The second line of thought that CofC members have embraced about Haun\’s Mill is to see it as a tragic incident in a cycle of violence perpetuated and inflicted on the saints. While this does not justify the violence enacted against the saints, it does not see the church as completely innocent in creating the conditions that made the massacre possible. In this way, it is a lesson about where taking up the sword against your neighbor can ultimately lead. While not all CofC people would embrace this narrative, many would see the incidents at Haun\’s Mill as a much more ambivalent event than simply the narrative of martyrdom.

    Finally, it seems that two narrative lines like the ones I mentioned above can co-exist at once in the same person\’s understanding of the past. Personally, I emphasize both at different times for different reasons. History never has simply one use or a singular message to be appropriated–and thank goodness.

  42. bbell: Here is a link to C.C.A. Christensen’s “The Haun’s Mill Massacre.” If you look closely, you can see women and children running from the mob at the top of the painting. The painting was part of Christensen’s multi-painting Panorama, which he would tour through Utah settlements in the 1880s. As the audience looked at the paintings, a narrator would describe what was happening in the scenes, thereby helping the viewers to interpret the visual.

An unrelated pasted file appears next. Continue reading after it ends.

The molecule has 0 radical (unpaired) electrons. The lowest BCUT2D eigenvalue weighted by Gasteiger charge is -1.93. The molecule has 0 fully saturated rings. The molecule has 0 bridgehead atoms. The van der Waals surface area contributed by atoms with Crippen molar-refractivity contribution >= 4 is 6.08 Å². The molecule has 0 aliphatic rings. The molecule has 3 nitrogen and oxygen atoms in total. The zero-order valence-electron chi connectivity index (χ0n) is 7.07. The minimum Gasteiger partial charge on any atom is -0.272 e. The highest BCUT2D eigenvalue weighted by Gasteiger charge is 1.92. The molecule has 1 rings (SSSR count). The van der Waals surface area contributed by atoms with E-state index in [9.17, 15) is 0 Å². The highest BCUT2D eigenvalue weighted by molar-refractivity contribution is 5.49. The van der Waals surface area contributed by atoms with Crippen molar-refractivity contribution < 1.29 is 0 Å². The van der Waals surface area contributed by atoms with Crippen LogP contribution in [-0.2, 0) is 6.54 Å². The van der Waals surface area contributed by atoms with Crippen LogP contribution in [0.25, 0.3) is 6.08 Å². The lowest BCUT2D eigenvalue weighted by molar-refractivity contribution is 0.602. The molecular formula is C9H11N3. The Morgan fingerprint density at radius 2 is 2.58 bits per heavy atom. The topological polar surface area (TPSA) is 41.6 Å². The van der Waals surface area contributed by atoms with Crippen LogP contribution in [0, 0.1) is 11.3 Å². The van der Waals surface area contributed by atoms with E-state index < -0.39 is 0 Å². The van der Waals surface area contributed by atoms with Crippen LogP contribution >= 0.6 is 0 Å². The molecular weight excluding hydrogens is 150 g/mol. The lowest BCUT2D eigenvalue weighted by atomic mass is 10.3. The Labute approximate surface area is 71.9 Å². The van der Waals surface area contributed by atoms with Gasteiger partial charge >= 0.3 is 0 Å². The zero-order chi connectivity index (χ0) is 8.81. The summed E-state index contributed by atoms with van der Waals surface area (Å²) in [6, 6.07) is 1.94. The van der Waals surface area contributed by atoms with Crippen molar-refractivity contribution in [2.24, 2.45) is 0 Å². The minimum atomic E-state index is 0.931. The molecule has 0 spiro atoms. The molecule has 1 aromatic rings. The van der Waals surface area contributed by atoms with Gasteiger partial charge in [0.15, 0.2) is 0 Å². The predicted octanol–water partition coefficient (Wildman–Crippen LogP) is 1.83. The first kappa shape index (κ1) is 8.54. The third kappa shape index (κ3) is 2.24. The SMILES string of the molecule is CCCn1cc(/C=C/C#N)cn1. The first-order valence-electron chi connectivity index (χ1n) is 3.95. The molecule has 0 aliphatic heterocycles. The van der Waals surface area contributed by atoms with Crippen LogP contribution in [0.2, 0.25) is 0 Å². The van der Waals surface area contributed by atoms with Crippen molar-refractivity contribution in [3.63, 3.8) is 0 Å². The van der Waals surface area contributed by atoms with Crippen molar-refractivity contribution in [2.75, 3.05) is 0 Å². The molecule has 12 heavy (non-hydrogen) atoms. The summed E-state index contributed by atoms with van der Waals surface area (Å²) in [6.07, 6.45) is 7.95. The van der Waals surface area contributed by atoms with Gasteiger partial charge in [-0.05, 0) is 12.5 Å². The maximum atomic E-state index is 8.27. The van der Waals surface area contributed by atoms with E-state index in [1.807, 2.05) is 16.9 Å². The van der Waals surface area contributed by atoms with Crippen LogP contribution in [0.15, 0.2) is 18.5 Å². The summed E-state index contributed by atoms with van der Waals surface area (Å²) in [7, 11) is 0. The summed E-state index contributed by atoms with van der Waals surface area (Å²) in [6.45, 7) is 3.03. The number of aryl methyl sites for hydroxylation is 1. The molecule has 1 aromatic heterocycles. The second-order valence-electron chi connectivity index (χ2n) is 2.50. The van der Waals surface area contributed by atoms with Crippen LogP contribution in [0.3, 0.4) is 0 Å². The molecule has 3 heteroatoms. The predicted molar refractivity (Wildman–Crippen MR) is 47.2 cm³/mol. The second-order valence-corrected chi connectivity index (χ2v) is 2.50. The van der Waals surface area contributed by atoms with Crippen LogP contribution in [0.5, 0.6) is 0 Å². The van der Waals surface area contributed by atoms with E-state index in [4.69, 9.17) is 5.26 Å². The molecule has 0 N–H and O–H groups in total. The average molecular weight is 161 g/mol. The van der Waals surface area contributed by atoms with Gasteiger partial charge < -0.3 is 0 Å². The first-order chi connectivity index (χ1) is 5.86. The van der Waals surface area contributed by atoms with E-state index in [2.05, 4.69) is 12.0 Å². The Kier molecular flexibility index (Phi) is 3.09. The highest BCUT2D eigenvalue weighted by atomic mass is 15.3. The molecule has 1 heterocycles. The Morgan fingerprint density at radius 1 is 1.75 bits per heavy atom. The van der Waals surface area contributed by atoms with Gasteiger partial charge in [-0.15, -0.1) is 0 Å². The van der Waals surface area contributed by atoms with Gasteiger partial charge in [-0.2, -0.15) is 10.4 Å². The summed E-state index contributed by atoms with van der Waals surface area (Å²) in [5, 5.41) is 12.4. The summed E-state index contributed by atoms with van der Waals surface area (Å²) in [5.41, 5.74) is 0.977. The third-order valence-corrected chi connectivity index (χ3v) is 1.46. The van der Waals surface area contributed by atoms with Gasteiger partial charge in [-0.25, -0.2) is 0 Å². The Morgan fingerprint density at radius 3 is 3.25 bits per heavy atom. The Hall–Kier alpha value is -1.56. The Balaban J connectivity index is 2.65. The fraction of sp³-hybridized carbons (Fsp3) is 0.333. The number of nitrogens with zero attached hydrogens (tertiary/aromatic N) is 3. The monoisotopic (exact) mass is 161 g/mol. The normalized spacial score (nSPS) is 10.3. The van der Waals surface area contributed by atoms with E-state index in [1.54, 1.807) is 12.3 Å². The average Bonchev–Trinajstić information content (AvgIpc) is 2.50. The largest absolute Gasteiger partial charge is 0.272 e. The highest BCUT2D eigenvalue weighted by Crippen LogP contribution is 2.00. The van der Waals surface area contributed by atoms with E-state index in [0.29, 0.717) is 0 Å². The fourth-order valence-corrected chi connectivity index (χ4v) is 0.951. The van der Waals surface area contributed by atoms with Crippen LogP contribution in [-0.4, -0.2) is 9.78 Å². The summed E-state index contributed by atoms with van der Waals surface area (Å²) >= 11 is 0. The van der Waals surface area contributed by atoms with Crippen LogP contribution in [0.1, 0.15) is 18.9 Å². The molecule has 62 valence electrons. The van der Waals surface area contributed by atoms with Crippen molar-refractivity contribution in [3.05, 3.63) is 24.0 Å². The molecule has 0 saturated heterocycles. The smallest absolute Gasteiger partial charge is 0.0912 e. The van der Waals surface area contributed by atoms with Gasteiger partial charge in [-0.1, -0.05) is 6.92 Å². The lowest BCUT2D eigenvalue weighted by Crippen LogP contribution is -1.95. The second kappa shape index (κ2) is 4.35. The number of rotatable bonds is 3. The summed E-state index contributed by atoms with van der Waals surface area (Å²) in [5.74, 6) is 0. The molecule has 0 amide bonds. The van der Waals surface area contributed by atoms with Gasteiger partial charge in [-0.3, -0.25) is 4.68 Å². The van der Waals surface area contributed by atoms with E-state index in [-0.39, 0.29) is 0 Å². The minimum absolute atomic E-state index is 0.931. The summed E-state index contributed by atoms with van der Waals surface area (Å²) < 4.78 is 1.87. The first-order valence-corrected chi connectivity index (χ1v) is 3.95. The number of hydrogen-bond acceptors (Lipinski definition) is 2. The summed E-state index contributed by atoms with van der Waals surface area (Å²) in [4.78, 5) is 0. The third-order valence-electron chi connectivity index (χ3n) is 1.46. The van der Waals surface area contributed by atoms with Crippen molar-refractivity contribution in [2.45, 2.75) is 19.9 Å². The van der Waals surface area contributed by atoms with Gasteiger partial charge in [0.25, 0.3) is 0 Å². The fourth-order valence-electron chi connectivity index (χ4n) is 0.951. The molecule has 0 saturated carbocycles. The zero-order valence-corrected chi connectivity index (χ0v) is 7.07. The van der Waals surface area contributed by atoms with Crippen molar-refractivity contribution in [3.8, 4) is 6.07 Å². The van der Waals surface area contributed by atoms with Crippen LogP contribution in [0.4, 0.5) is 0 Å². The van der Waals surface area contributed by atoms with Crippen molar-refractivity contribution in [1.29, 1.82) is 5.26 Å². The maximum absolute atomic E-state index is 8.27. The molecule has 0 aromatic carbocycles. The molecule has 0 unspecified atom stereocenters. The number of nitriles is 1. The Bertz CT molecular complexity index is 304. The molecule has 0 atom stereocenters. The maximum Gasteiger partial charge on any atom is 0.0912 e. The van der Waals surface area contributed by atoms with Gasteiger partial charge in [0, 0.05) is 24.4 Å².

The narration of the Haun’s Mill painting describes the story as you relate it above, as a woman running away from the mob while holding her child in her arms. Three bullets passed through the child’s clothing, but did not harm the kid. There is one problem, however. When I looked back at my notes, the narrator identifies the woman as “Sister Merrick” and not Jane Bicknell, your wife’s ancestor. I’ve skimmed through some of the primary accounts of the massacre to see if I could find some clarification, but haven’t come up with anything yet. I also re-read Alex Baugh’s dissertation, but he doesn’t mention the story in his chapter on Haun’s Mill. I’ve sent Baugh an email to ask if he can help. I’ll let you know what I find out (or Baugh may post here directly; I sent him the link).

  43. bbell: Thanks for posting that. I’m especially interested in it because the narrator mentions George Richards various times.

    The Merrick’s weren’t part of the mob but were Mormons. The father, Levi, and his nine-year-old Charlie, were both killed by the mob.

  44. Thanks for the clarification. I skimmed the story and it seemed that the Merricks were fighting with the Youngs and I assumed they were part of the mob.

  45. #46 and #48 and #52 About the white haired patriot, I know in my family history the Revolutionary War and the War of 1812 has been mixed up; after all they were only 30 years apart…(!)